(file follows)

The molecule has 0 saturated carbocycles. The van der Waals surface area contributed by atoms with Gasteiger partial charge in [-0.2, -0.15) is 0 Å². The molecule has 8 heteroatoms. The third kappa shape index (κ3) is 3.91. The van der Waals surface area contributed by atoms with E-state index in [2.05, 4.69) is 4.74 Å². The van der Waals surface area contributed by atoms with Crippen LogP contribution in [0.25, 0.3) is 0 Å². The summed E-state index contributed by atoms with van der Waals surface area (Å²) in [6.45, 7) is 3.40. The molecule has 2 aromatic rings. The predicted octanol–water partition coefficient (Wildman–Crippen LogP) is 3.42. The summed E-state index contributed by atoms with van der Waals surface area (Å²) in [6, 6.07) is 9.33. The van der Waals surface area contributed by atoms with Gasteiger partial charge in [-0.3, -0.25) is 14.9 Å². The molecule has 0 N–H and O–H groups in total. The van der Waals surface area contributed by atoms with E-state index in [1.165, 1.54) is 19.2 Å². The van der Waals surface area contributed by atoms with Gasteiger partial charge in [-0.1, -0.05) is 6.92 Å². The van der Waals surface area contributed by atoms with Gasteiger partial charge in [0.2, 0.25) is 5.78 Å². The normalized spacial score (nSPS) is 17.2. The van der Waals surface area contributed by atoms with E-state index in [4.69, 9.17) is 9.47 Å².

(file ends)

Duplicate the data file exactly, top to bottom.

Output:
The molecule has 0 saturated carbocycles. The van der Waals surface area contributed by atoms with Gasteiger partial charge in [-0.2, -0.15) is 0 Å². The molecule has 8 heteroatoms. The third kappa shape index (κ3) is 3.91. The van der Waals surface area contributed by atoms with E-state index in [2.05, 4.69) is 4.74 Å². The van der Waals surface area contributed by atoms with Crippen LogP contribution in [0.25, 0.3) is 0 Å². The summed E-state index contributed by atoms with van der Waals surface area (Å²) in [6.45, 7) is 3.40. The molecule has 2 aromatic rings. The predicted octanol–water partition coefficient (Wildman–Crippen LogP) is 3.42. The summed E-state index contributed by atoms with van der Waals surface area (Å²) in [6, 6.07) is 9.33. The van der Waals surface area contributed by atoms with Gasteiger partial charge in [-0.3, -0.25) is 14.9 Å². The molecule has 0 N–H and O–H groups in total. The van der Waals surface area contributed by atoms with E-state index in [1.165, 1.54) is 19.2 Å². The van der Waals surface area contributed by atoms with Gasteiger partial charge in [-0.1, -0.05) is 6.92 Å². The van der Waals surface area contributed by atoms with Gasteiger partial charge in [0.2, 0.25) is 5.78 Å². The normalized spacial score (nSPS) is 17.2. The van der Waals surface area contributed by atoms with E-state index in [4.69, 9.17) is 9.47 Å².